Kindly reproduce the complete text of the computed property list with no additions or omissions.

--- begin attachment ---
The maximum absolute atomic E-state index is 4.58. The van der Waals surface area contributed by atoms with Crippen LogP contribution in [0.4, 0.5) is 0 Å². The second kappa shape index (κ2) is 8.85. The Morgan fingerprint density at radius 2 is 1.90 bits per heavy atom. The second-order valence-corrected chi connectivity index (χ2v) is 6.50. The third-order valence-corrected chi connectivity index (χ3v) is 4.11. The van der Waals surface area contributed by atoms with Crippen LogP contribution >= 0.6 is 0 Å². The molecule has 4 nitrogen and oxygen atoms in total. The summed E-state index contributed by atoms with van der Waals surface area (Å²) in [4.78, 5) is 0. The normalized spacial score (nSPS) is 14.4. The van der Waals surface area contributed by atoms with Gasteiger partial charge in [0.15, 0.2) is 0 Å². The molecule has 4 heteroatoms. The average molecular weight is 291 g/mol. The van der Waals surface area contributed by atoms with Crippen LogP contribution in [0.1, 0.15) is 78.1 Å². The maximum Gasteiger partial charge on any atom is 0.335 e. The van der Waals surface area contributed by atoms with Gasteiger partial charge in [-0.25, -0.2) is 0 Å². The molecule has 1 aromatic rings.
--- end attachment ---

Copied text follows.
The maximum absolute atomic E-state index is 4.58. The van der Waals surface area contributed by atoms with Crippen LogP contribution in [0.4, 0.5) is 0 Å². The second kappa shape index (κ2) is 8.85. The Morgan fingerprint density at radius 2 is 1.90 bits per heavy atom. The second-order valence-corrected chi connectivity index (χ2v) is 6.50. The third-order valence-corrected chi connectivity index (χ3v) is 4.11. The van der Waals surface area contributed by atoms with Crippen LogP contribution >= 0.6 is 0 Å². The molecule has 4 nitrogen and oxygen atoms in total. The summed E-state index contributed by atoms with van der Waals surface area (Å²) in [4.78, 5) is 0. The normalized spacial score (nSPS) is 14.4. The van der Waals surface area contributed by atoms with Gasteiger partial charge in [0.15, 0.2) is 0 Å². The molecule has 4 heteroatoms. The average molecular weight is 291 g/mol. The van der Waals surface area contributed by atoms with Crippen LogP contribution in [0.1, 0.15) is 78.1 Å². The maximum Gasteiger partial charge on any atom is 0.335 e. The van der Waals surface area contributed by atoms with Gasteiger partial charge in [-0.25, -0.2) is 0 Å². The molecule has 1 aromatic rings.